“What a lovely home. I just love those window treatments.” Nick Saban, dressed in an Armani suit and Gucci dress shoes, walked into the Tuohy home to recruit Michael Oher and charmed the skirt off of his mother Leigh Anne. As told in The Blind Side by Michael Lewis, Saban, then the LSU head coach, went to recruit offensive tackle phenom adopted out of poverty by the Tuohy family. Michael only said one thing during the visit: “You staying?” Maybe the young man knew Saban would leave LSU in 2004 to become the head coach of the Miami Dolphins. Oher didn’t commit to LSU, but Saban’s charm with players and their families has steered the fate of LSU and Alabama, his current program, over the last decade. The visual above shows team strength, or how many points better than the average team as determined by our rankings, for LSU and Alabama over the last decade. LSU was consistently better than Alabama until 2008, the second year after Saban took over as head coach. The two best teams in this visual, LSU in 2003 and Alabama in 2009, both won the national championship under Saban. This Saturday, Alabama meets LSU and coach Les Miles, who has a different recruiting style, in a huge game with national championship implications.
At The Power Rank, we use algorithms based on statistical physics to rank teams. Each team also has a rating, and the difference in rating between two teams gives a predicted point spread for a future game. Our analytics predict that Alabama will win by 3.8, very close to the current line of 4.5. However, we have recently applied our methods to rank offense and defense, not just the entire team. With these new rankings, we subtract the defensive rating from the offensive rating to get a prediction for how many points a team will score against an opponent. Now we can predict a final score instead of just a point spread. To think about the offensive rankings differently, we shift the ratings so that it gives the expected number of points scored against an average defense. Then these ratings are analogous to the standard scoring offense (points scored per game) except they account for strength of schedule. We perform a similar shift in the defensive rankings and show the results for all 120 bowl subdivision teams in this image.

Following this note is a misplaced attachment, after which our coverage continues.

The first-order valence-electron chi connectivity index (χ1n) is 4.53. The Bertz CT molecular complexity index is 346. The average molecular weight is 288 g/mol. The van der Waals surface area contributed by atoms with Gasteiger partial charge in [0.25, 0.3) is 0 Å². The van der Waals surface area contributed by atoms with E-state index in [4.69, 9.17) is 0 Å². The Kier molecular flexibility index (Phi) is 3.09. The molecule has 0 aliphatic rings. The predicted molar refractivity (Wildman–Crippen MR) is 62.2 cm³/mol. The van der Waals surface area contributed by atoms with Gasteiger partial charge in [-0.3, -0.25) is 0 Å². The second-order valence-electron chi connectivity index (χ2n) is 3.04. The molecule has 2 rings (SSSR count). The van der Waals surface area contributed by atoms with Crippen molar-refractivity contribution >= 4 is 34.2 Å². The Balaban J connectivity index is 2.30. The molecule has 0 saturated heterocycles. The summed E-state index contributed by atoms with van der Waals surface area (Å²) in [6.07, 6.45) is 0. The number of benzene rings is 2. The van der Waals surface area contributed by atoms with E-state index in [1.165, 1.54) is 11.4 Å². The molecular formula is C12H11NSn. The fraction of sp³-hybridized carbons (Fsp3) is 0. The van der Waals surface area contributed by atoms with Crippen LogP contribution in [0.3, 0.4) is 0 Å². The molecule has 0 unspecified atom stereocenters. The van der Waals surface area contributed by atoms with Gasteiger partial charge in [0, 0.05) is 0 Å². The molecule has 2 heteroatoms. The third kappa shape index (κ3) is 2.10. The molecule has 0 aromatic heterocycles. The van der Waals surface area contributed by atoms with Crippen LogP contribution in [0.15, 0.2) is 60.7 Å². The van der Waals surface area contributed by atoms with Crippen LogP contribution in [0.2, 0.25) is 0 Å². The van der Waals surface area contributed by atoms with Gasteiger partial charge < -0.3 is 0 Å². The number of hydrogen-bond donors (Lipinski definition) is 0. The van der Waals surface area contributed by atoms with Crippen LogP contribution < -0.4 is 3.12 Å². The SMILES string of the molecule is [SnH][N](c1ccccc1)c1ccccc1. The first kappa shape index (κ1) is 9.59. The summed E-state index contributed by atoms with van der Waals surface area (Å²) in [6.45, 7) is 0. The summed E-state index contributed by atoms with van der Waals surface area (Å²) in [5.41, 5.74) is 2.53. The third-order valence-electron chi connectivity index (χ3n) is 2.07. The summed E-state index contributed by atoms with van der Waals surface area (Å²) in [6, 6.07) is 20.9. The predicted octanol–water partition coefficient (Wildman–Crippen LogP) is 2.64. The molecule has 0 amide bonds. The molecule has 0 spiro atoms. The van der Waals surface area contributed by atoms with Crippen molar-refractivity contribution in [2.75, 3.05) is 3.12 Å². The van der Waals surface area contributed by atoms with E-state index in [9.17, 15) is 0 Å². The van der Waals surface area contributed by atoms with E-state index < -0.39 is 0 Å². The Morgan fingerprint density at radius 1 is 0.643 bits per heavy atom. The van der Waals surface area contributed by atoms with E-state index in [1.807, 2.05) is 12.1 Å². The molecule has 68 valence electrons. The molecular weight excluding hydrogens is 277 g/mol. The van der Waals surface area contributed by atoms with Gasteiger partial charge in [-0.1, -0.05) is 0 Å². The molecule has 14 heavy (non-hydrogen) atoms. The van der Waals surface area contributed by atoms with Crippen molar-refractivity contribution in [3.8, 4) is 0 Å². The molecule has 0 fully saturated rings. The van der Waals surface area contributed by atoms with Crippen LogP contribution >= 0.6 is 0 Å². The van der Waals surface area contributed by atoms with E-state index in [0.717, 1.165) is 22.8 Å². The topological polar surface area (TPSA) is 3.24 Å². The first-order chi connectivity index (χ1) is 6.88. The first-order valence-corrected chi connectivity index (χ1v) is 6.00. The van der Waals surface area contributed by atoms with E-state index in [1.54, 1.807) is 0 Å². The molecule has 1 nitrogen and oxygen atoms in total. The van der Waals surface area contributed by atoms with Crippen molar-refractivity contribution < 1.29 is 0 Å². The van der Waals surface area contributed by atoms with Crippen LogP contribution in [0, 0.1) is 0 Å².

Alabama leads the nation in defense with a 10.1 rating. However, this number is quite a bit higher than 6.9 points they allow per game. This reflects a schedule that includes Kent State, North Texas and Penn State, offenses ranked 116th, 103rd and 82nd respectively. LSU’s defense is second behind Alabama with a 10.4 rating. This predicted average number of points given up is lower than the 11.5 raw scoring defense because of their season opening performance against Oregon. The Ducks have the 3rd best offense at 44.9 but LSU held them to 27 points.
On offense, Alabama is ranked 7th with a 40.7 rating, slightly higher than the 39.4 points they score per game. The Tide traveled to Happy Valley to score 27 points against the 6th ranked Penn State defense while also performing well against Florida (22) and Tennessee (24). LSU’s offense comes in 9th, and their 38.1 rating is more than two points lower than Alabama’s offense. Moreover, these scoring offense numbers, both the raw average and our adjusted ratings, include scores from special teams and defense. Alabama has 3 such touchdowns (1 punt return and 2 interceptions) while LSU has 4 (1 kick off return, 1 interception, 2 fumble returns), which doesn’t include the interception that defensive wrecking machine Tyrann Mathieu took down to West Virginia’s two yard line. So Alabama’s offense is probably more than 2 points better than LSU’s offense. These new rankings predict a Alabama 27.8-22.0 win, a score which includes 1.5 points added to Alabama and 1.5 subtracted from LSU for home field advantage. So while the defenses get all the attention this week, running back Trent Richardson, quarterback AJ McCarron and the Alabama offense will make the difference in the Tuscaloosa Tussle, giving a higher final score than most people expect.
How will it turn out? LSU has thrown 1 interception in 176 pass attempts this year, an absurdly low rate for a Hall of Fame quarterback much less one, LSU’s Jarrett Lee, who had 7 interceptions returned for touchdowns in 2008. After a Lee pick late in the game, Trent Richardson punchs in a game winning score for a 28-22 Alabama win.